Since it's a slow news day and I'm bored let me respond to the handful of emails I received over the last few weeks on this topic:  If you're too stupid to read for content you definitely shouldn't be doing drug deals (or anything else illegal) on the Internet.  You will get caught.

As for how Forbes had an interesting article on it at the time that I didn't cite for a simple reason -- I wrote about this attack vector back in May of 2013 based on my own work over the previous several years including an examination of the code itself.  This is what I said at the time (yes, the link is aged off and you can't read the whole article, so I won't bother linking it):

Tor.  Tor is a package comprising what is known as the "Onion Router" that encrypts traffic and routes it through multiple computers all over the globe, and is used for web surfing.  It sounds good, but there are risks associated with it.  

First, because of the multiple encryption steps (one for each "hop" the traffic takes) it materially slows down your browsing.  In addition in order to actually conceal who you are it is absolutely necessary that you not sign into a web site or otherwise transmit a set of credentials.  Next, you are trusting strangers, some of who may not be trustworthy.  In particular if there is a "strategic" compromise of nodes on the Tor network you could find yourself being monitored anyway while believing you're "safe." This is a fairly significant risk if you're worried about governments; if you're worried about common cybercriminals, not so much.  Because the network (by natural process) routes the most traffic through the highest bandwidth nodes and bandwidth costs money (and thus there aren't very many high-bandwidth nodes) the number of actual nodes that have to be compromised before the odds are your traffic is no longer secure is relatively low.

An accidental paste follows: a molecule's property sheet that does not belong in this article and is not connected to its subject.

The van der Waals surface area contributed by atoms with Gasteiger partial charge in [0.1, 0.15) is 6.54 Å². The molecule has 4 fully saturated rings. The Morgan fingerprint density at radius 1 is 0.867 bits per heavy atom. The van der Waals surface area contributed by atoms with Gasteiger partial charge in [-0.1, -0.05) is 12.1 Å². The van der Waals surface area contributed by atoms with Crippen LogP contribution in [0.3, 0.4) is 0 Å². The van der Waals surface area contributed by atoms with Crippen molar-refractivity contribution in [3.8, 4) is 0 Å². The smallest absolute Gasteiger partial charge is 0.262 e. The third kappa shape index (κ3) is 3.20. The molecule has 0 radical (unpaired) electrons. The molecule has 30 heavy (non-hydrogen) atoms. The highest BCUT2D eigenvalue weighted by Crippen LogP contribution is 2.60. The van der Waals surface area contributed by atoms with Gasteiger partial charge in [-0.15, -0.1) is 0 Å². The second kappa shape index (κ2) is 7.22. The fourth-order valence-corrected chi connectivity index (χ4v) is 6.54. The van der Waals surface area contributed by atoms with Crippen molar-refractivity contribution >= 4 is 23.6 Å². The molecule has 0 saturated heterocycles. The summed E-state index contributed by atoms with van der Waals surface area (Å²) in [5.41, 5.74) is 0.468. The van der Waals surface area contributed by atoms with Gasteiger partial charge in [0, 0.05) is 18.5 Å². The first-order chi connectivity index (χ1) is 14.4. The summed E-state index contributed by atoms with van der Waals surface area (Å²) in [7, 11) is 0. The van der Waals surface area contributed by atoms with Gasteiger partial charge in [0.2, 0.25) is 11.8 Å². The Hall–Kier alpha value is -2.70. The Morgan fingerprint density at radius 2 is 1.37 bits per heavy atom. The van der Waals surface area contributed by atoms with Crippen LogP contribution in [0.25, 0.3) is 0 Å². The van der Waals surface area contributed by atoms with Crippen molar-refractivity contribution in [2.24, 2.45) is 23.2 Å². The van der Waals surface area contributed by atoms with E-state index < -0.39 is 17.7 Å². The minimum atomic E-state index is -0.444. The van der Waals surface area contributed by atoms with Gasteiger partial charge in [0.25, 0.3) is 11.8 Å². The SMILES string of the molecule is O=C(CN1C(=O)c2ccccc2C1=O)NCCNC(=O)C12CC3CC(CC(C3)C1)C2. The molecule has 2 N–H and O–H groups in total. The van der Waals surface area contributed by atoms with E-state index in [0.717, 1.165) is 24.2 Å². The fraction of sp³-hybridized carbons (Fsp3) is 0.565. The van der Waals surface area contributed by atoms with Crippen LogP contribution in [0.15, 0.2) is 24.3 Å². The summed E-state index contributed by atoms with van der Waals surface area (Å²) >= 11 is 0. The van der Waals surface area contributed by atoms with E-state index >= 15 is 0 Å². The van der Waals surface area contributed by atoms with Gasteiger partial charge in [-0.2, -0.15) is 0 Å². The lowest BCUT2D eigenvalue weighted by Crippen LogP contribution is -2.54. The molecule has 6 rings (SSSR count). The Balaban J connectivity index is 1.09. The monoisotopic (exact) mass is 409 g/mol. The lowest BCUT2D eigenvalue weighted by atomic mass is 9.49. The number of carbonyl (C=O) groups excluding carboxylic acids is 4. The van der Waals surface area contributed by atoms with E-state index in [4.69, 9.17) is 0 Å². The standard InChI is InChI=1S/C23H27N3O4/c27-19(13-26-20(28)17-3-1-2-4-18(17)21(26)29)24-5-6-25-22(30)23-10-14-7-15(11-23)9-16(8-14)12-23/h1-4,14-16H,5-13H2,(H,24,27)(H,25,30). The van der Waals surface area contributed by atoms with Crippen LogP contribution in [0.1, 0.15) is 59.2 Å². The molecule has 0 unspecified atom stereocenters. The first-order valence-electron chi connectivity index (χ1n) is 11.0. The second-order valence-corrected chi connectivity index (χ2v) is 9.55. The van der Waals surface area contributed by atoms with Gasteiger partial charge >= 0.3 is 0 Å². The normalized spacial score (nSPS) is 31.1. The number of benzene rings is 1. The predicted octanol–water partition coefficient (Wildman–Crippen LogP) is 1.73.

In short Tor might be useful but it is not a panacea.  If you're trying to hide from the owner of a web site who is not savvy to what you're up to it will probably work.  If you're trying to hide from a government and it's a backwoods tin-pot dictator, you might be successful.  If you're trying to hide from the NSA, good luck.

Read that second paragraph very, very carefully.

As if that wasn't enough a few months later we knew that this attack vector not only worked but was actively exploited; I wrote about that on 9-12-2013 as well when a kiddie porn ring apparently got nailed through exactly this sort of attack.